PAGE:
TourBox Lite Review

Just a few months ago I took a look at the TourBox NEO, an input peripheral designed to sit on your desk, typically in close proximity to your keyboard, mouse, or drawing tablet. I really enjoyed working with the NEO at the time, and it has found a permanent place on my desk as part of my toolkit when I am editing videos. Naturally, when TourBox reached out to see if I would be interested in taking a look the TourBox Lite, I jumped at the opportunity. As you might have guessed, the TourBox Lite is a slimmed down version of the TourBox NEO, in both size and functionality. The TourBox Lite represents an opportunity to get into more advanced content creation tools at a lower price, but with many of the same features that the larger models offer.

Special thanks to TourBox for providing the TourBox Lite review sample!


TourBox Lite


With the addition of the Lite, there are now three versions of the TourBox available, the NEO,the Elite, and the Lite. And while they all offer a very similar feature set, there are a few differences that separate the three, and I want to highlight some of the major features found on the Lite, as this is a product type that we don’t typically take a look at here at ThinkComputers.

Multi-Dimensional Input Actions – Many content creation tools and devices have a “flat” layout that might include a few buttons or knobs for control surfaces. The Lite offers the option to click, scroll, twist, single-click, double-click, and create button combinations to meet your editing needs.

Tactile Touch – The unique button shapes found on the Lite help you differentiate between them, without having to look down at what you are doing. Many other devices have similar shaped buttons that can cause you to become lost in a sea of identical feeling buttons. The shape, size and placement of the controls on the Lite are designed with ease of use and identification in mind.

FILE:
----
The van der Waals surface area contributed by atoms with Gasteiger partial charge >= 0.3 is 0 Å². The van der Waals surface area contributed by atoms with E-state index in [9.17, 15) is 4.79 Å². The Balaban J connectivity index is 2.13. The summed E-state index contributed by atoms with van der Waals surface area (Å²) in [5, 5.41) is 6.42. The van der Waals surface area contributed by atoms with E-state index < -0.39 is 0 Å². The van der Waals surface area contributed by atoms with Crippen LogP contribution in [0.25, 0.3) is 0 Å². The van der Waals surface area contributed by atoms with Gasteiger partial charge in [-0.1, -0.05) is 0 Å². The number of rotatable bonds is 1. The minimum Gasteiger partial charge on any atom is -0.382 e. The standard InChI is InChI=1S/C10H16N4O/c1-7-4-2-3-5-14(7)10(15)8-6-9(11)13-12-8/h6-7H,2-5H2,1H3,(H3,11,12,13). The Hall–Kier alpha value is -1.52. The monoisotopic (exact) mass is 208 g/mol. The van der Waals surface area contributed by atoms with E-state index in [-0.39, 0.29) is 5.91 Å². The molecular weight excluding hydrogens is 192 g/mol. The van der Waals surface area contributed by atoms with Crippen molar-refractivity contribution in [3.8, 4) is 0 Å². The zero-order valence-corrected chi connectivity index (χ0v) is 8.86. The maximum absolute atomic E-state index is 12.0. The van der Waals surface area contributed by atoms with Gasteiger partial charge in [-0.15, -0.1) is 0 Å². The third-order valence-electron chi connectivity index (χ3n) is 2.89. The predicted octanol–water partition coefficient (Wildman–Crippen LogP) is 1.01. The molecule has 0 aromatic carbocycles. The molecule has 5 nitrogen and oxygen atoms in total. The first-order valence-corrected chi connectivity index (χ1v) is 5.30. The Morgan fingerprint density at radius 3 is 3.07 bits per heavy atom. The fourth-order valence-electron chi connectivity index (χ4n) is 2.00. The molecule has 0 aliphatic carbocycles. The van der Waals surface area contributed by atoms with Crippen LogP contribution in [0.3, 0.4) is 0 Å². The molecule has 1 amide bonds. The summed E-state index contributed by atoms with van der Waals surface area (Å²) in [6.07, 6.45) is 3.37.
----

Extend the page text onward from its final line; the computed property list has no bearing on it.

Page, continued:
Accessible Layout – The Lite’s shape and control layout lends itself to using multiple buttons at once to enable easy combinations for expanded access to software features. The smaller sizing of the Lite brings all of the control surfaces that much closer to a single center point, which can help reduce the need to reposition or use uncomfortable positions with your hand.


The TourBox Lite comes packed in a stylish black box with a lot more color than the NEO. The colorful shapes that are found on the box represent the multiple input options found on the Lite, which I think is a pretty cool touch. Aside from that, it is a pretty standard box, with no other real information about the Lite, other than a list of some of the software applications that the Lite natively supports.

TourBox Lite


Just like the NEO, the TourBox Lite comes with a physical user manual and safety instructions booklet.

TourBox Lite

There is also a braided USB Type-C cable for connecting the TourBox Lite to your device of choice, as well as a Type-C to Type-A adapter. The Lite-side of the cable offers a 90-degree connection to assist with routing the cable to the left or right on the back side of the device – thank goodness for USB Type-C’s reversible connector!

TourBox NEO TourBox NEO